And now? Well, my instinct as an engineer kicked in and I was looking for solutions to my problem. Internally, we keep track of great learning resources that help you onboard to the new role. I stumbled over the book from Oren Ellenbog - Leading Snowflakes. Especially in the first chapter, he explains a great technique for implementing a Maker's and a Manager's schedule.

Implement a schedule

Implementing such a schedule means blocking time in your calendar to do focus work. Work that I normally did as a Software Engineer. Dig deep into the code to find the bugs. Well, if you tried to fix a bug within 30 minutes of looking into the code, you will know that doesn't work.

To contribute effectively, I have the feeling it's best to have at least a minimum of two uninterrupted hours. The longer this dedicated focus period, the more substantial your contribution will be. But be aware you cannot block a whole day for coding. Your team needs your input at some point in the day. So don't go above 50% of your daily working hours.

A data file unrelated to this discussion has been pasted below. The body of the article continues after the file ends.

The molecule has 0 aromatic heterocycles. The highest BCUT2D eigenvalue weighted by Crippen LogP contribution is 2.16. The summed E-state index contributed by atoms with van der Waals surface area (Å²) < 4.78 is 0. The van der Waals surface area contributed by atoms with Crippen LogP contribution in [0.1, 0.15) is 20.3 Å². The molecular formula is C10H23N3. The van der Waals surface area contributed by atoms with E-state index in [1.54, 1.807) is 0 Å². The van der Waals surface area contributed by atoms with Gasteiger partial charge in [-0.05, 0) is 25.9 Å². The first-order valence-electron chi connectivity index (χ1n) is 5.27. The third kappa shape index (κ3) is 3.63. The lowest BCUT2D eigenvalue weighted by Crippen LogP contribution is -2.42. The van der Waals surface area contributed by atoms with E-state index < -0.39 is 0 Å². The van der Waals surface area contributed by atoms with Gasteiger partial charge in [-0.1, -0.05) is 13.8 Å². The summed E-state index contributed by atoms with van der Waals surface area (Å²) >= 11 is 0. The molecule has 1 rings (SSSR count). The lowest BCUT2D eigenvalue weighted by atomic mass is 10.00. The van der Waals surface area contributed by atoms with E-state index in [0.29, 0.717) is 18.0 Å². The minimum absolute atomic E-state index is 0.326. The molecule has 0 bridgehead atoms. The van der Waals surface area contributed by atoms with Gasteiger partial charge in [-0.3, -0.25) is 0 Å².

In our engineering organization, we have the goal to contribute individually at least 30% of our working hours as Engineering Manager. This requirement translates to twelve hours a week for a full-time position. I reduced the hours to eight - 20% of my working time - to establish this habit first.